Congressman Burgess, I hope knowing that you gave your valuable time, your inspiration, your support and your encouragement to this gay American veteran won't cause you any regret about how you spent Veterans Day at Denton Square in 2015.
I've looked at your Congressional record. When it comes to LGBT issues, I am disheartened. Time and time again, whether it was voting against marriage equality, or workplace protections, or the very law that was the most profane of all, at least from a gay service member's or family member's perspective, legislation repealing the policy known as "Don't Ask, Don't Tell," you have voted to uphold laws that marginalize LGBT people...that marginalize me...at every opportunity.
You called the repeal of "Don't Ask, Don't Tell" a "social experiment." Fifteen-thousand to 17,000 service members representing tens of millions of dollars in tax payer's investment, who raised their hands just like everyone else and laid down their lives, liberties and fortunes to you were no more than a "social experiment?" Congressman Burgess, that is not the gentlemen I got to know for brief and shining moment in Denton Square, sir!
I cannot stress to you how injurious such a statement is. May I ask with all the humility I can muster, honorable sir, please hear these words with new ears: Calling our military service "a social experiment" as we give it all to defend your freedom and your equality back home is...I don't have a word for it, sir.
The Stars and Stripes lists total gay discharges at 114,000 in our military's history. Many service members were treated like felons and given discharge status' that ruined their lives. Some were greeted with dishonorable discharges simply for being gay only after returning from war with injuries, illnesses and lost limbs, having discovered that the decision to discharge them had been made prior to their being sent to battlefields.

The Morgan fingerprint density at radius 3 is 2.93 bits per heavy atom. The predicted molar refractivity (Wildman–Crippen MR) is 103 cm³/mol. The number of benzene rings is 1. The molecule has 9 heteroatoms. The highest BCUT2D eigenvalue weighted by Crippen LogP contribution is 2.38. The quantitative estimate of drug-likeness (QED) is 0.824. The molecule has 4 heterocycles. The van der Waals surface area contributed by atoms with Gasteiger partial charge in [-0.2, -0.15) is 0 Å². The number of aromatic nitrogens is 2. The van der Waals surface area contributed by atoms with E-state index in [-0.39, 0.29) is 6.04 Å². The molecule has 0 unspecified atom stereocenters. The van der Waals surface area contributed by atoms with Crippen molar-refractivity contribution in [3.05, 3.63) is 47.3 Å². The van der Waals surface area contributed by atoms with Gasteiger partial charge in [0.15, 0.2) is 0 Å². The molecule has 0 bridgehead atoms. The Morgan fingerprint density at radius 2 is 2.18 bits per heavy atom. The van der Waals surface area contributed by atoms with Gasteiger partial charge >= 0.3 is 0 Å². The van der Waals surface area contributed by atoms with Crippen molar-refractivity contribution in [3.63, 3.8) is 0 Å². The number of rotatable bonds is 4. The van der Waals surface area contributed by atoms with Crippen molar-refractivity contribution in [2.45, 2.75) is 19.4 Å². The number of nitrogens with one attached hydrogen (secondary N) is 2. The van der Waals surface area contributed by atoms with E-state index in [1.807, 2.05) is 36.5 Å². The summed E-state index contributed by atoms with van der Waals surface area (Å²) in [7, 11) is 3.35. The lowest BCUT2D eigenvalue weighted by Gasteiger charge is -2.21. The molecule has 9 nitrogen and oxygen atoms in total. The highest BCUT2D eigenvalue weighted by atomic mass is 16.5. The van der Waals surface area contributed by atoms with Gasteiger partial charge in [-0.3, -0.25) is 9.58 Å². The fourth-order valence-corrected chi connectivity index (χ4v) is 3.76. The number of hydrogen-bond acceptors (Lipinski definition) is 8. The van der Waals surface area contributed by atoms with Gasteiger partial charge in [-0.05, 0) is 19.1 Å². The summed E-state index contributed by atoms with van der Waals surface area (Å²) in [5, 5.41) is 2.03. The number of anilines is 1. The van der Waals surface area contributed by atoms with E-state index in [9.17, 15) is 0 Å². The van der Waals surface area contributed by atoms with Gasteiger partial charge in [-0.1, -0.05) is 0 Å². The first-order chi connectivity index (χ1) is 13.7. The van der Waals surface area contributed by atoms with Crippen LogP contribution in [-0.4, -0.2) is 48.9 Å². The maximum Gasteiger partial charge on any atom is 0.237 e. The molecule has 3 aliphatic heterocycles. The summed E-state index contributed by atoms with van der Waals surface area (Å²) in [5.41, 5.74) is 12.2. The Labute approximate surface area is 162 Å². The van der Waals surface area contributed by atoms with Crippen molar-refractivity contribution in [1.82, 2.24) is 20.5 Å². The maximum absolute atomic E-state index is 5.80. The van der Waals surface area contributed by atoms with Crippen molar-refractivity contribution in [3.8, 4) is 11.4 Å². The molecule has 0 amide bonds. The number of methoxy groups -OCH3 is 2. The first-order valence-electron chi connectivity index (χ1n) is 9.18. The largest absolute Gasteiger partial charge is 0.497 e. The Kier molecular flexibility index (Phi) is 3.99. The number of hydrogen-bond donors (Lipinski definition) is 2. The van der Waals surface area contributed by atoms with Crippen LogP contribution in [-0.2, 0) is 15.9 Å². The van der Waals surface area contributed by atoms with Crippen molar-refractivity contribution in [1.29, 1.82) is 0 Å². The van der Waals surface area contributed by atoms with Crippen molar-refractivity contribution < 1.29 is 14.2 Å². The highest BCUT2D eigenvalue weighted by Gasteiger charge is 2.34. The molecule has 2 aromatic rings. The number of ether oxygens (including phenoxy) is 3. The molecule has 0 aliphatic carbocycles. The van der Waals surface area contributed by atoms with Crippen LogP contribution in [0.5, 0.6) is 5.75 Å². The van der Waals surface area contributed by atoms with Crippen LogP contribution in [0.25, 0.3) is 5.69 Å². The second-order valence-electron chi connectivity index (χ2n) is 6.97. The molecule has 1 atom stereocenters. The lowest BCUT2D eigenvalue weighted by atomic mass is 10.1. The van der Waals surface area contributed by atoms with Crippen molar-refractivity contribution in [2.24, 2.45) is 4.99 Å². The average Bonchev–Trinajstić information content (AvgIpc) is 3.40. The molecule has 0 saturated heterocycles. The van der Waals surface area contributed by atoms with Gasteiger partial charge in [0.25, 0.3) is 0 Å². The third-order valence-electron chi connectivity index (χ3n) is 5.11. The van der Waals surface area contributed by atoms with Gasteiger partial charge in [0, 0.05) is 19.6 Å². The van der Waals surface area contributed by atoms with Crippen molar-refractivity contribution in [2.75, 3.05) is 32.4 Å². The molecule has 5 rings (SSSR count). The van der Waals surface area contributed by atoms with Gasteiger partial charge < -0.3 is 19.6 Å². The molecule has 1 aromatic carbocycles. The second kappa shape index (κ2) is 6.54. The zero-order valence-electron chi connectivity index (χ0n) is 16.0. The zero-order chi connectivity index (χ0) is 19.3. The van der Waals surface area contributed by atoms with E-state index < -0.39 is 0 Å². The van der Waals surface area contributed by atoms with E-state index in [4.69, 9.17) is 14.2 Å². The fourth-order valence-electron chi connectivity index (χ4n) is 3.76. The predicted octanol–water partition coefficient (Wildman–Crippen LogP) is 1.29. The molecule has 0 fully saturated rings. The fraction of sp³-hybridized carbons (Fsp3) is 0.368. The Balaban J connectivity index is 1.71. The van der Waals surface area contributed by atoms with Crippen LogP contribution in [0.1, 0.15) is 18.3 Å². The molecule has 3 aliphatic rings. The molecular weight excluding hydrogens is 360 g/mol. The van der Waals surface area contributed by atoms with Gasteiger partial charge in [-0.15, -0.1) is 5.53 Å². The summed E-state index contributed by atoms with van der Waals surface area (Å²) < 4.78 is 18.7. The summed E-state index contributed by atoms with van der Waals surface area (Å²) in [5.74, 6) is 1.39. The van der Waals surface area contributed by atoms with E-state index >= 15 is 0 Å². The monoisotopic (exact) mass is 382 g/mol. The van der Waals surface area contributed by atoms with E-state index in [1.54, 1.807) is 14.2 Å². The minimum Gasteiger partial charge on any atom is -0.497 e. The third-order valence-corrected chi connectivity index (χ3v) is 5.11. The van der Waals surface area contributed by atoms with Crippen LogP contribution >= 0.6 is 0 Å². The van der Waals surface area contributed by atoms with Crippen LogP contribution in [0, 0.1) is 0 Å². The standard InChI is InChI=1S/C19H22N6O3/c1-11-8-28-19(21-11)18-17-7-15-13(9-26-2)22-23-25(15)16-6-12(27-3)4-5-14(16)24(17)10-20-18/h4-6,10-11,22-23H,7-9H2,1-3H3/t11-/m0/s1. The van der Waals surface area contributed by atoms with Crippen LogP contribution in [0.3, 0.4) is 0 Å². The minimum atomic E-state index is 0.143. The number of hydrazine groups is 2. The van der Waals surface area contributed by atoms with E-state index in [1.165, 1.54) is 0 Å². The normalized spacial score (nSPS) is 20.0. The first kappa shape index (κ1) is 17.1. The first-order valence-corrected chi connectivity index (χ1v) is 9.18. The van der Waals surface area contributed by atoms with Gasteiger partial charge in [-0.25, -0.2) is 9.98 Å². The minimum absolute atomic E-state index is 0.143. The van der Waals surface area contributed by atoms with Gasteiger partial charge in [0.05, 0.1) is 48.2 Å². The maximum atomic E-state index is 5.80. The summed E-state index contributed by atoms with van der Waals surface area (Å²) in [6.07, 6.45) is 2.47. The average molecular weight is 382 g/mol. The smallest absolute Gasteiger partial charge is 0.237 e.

To force these service members to remain silent, legislators and presidents--you are not the only one to blame, Congressman Burgess--have belittled the service of thousands upon thousands of Marines, soldiers, sailors, airmen, hospital corpsmen, coastguardsmen and women across the decades.
Sir, I do not believe based that you have such dark intentions in your heart. Nevertheless, the effect of your votes are real and have done damage in the fast. We now have thirty-two states in which LGBT people, many of whom are veterans, can be fired from a job for being LGBT. I must ask you simply, how is this fair?
How can we live in a country that takes men and women who are the very best and treat them as if they are the very worst? How can you meet me as a former sailor and praise my sacrifice, while your voting record robs me of my dignity?
I am asking you respectfully by penning this letter, that you embrace the goodness of our country, the goodness of America, the promise of our Constitution and the righteousness of your God-given soul. I fought for you and would do so again without pause. Will you fight for me now, sir?
Veteran, United States Navy, Operations Specialist Second Class